Neighborhood schools are great unless your neighborhood is the ghetto, in which case the sensible parent is putting her child on the first big yellow bus to the safer, happier place where white people live, where there’s money and hope.
In a nutshell, that’s what the city’s entire black leadership has been trying to explain to the white establishment since the debate over the Metro school rezoning plan exploded into the headlines this summer like something out of the Sixties. Predictably—since when have white people listened to black people in this city?—the point seems to have been lost, even though there’s decades of social science proving the common sense of it.
To illustrate, here’s an anecdote, one of those it-would-be-funny-if-it-weren’t-so-sad stories. Teachers take fourth-graders on a field trip to Nashville’s jail to frighten them away from drugs and guns. But who’s afraid? The kids are smiling and waving to their relatives behind bars.
Forty years of studies, beginning with the famous Coleman Report in 1966, have shown that sending a lot of poor kids to school in the same place is a really bad idea. It’s a central issue in education—how to teach poor urban children—and in all the research there’s no more consistent conclusion than this: In schools where poverty is concentrated, students learn less. All the problems these children face—poor health, hunger, drugs, gangs and violence, and a culture that scorns education—it’s all just too overwhelming for schools.
Poor children learn more in middle-class settings, the research shows. That happens, as the Coleman Report states, “not from racial composition per se but from the better educational background and higher educational aspirations that are, on average, found among whites.” Blacks not only learn more with whites, studies show, but they gain entrée to white social networks and jobs later in life. It’s a way out.
For more than 1,300 poor children in Nashville, the school rezoning plan would close that door of opportunity, according to the city’s black leaders. Under the plan, beginning next school year (unless opponents succeed in stopping it), those students no longer will be bused 40 minutes to the upscale neighborhoods of Hillwood, but will go instead closer to home in the Pearl-Cohn cluster of schools in predominately black North Nashville.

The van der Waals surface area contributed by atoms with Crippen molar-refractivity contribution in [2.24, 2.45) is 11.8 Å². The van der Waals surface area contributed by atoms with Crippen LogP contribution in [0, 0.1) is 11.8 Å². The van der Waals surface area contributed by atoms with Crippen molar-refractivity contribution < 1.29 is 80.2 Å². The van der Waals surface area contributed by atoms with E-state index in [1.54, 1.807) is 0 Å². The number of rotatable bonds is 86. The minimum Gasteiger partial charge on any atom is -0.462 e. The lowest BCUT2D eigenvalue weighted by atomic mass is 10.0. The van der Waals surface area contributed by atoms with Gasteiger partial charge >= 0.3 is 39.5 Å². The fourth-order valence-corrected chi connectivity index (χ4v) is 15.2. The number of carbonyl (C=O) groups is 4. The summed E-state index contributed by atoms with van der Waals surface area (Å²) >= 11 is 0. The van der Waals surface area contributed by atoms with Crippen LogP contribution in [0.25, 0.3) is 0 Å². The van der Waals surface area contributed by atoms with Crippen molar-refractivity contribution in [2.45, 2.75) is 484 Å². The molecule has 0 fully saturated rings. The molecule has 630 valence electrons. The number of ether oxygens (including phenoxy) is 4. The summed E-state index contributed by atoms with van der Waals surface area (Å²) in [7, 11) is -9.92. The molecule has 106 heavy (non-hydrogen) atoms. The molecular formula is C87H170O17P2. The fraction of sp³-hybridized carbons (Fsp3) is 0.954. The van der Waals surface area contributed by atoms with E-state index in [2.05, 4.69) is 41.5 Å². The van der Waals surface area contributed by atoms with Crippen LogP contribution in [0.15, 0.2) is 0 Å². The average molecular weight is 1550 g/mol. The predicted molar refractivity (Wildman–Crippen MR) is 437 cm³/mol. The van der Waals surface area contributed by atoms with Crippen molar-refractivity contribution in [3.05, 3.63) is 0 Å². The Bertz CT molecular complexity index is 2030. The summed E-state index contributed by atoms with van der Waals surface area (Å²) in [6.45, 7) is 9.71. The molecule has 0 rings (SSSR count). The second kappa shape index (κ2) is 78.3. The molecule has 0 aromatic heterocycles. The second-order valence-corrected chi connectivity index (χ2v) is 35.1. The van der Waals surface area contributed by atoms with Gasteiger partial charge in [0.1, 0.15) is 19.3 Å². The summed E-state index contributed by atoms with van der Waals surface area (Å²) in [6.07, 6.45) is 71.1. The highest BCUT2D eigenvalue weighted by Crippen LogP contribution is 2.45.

The black enrollment at Hillwood High, located next to a country club and luxury dream homes, will drop immediately from roughly 50 percent to 25 percent. Pearl-Cohn’s eight schools, already heavily black and poor, will become that much more so. In all but two schools, more than 90 percent of the students will be African American. Overall, nearly 90 percent will be poor enough to receive federally subsidized school lunches.
Already in Nashville, the black-white educational achievement gap is yawning, with more than double the percentage of elementary- and middle-school blacks failing to perform at their grade levels in math and reading, just to name two subjects. Black leaders are convinced the rezoning plan will exacerbate that.
To try to placate blacks, the school board promises to spend $6 million a year to add an array of social services to Pearl-Cohn schools and to pay teachers more. There are a couple of obvious thorns on this olive branch: (1) No one can guarantee the funding. The city had to dip into reserve accounts to pay for schools this year, and any future tax increase will be hard to come by, requiring voter approval under a new Metro Charter amendment. (2) And even if more money is spent in these schools, it probably won’t help students learn more.
Despite the additional services provided at the schools, the researchers found, “the penetrating and punishing effects of neighborhood poverty undercut these efforts.” Because of the difficulties at the schools, teachers were typically less experienced, and turnover was high. Test scores didn’t go up. The students weren’t learning any better.
Before 1998, when court-ordered busing ended in Nashville, Olive school was racially balanced. Teachers said things were better then. The students from the housing projects found role models in other children at the school.
“I really believe if children come into a diverse classroom, they model each other,” one teacher said. “You’ll find them looking and seeing the children who are getting the praises and they start to mimic that because they want to be noticed right away.”
Another teacher put it bluntly, “I think it needs to be diverse, both economically and culturally. If we are living in a diverse nation and world, we need to have that here as well. They need to know what is going on out there, not just drugs, alcohol, prostitution and new babies.”